A reader who knew only the author and title of Sarah Palin’s new book, “America by Heart,” would in all likelihood be able to predict many of the delights contained within: self-justifying accounts of her behavior on the 2008 campaign, snarky jabs at President Obama, paeans to the Alaska grizzly. Rapturous words for Calvin Coolidge, however, would probably not be among the expected finds. And yet peppered through Palin’s new volume of ruminations lies a handful of admiring references to our 30th president. The oddity is worth pondering.
To most people today, Coolidge is little more than a cartoon. If he’s remembered at all, he’s the grim-faced “Silent Cal,” the man said by Theodore Roosevelt’s daughter Alice to have looked as though he had been weaned on a pickle. His taciturn style provoked no end of jokes and anecdotes. One hostess, aware of the president’s laconic reputation, was said to beseech him at an event, “I made a bet today that I could get more than two words out of you.” Not missing a beat, Coolidge replied, “You lose.”
There’s no evidence in “America by Heart” to suggest that Palin has dug much beyond this familiar lore about Coolidge. It’s hard to believe that she’s well-versed in the achievements of his presidency, whether the Dawes Plan to aid a debt-ridden Europe or the unprecedented mobilization of federal resources to deliver relief to victims of the 1927 Mississippi flood. She may not know the finer points of his economic policies. Coolidge seems to appeal to her, rather, because of his talent for evoking the values of a small-town America that was disappearing even during his presidency. Three times she cites his speech on the 150th anniversary of the Declaration of Independence (“I highly recommend it,” she burbles) in which he swears by the timelessness of the ideals of equality and popular sovereignty that it uncontroversially avows.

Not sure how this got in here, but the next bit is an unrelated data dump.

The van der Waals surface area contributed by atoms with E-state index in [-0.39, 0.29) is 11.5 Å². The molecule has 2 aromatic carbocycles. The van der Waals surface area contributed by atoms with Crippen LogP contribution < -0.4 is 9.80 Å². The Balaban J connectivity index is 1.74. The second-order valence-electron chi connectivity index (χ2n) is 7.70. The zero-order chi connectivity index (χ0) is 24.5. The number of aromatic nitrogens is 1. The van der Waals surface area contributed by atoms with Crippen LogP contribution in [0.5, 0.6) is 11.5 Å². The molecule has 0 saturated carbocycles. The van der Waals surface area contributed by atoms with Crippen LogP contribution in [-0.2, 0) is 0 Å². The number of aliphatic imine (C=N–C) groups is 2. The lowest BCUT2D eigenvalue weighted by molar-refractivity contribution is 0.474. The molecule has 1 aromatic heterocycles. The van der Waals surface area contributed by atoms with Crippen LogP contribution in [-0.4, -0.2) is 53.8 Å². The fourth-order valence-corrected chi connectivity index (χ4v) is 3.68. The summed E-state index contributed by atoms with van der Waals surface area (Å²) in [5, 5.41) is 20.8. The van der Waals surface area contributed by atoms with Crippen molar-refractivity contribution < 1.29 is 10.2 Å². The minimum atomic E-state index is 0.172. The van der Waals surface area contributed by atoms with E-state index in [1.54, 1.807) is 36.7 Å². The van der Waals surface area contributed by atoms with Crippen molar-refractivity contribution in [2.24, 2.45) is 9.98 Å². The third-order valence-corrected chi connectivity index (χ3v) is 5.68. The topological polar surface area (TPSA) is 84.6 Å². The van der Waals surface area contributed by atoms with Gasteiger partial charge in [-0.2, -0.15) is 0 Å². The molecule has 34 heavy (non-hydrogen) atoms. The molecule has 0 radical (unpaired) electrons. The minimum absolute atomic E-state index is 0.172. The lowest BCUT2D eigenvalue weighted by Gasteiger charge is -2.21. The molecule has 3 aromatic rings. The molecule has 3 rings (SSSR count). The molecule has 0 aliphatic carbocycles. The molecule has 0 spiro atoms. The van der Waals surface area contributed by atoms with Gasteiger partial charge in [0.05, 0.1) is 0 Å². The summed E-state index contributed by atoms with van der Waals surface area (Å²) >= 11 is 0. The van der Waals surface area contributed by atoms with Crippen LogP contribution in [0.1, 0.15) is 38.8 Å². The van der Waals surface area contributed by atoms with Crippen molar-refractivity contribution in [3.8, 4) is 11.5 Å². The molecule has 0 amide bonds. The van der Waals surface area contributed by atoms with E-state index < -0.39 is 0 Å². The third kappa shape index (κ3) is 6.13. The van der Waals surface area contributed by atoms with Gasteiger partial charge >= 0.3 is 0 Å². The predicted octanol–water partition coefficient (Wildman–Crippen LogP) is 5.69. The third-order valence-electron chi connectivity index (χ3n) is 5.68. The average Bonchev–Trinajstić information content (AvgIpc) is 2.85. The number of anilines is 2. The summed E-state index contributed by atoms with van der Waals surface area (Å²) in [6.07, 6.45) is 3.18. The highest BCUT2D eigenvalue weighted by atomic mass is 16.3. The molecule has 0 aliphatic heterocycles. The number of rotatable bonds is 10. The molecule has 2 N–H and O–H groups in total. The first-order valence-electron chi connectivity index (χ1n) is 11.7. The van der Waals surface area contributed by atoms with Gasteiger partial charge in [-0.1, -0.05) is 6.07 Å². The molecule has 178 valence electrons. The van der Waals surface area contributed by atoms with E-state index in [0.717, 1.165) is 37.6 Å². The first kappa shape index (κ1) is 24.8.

Yet Palin’s name-checking of our 30th president is less corny than it seems. For decades, since the arrival in power with Ronald Reagan of so-called movement conservatives, Coolidge has been a patron saint to the right — a symbol of patriotism and piety, of hard work and thrift, and not least of low taxes and minimal government. When Reagan moved into the White House in 1981, he removed the portraits of Thomas Jefferson and Harry Truman in the Cabinet Room and put up those of Dwight Eisenhower and Coolidge instead.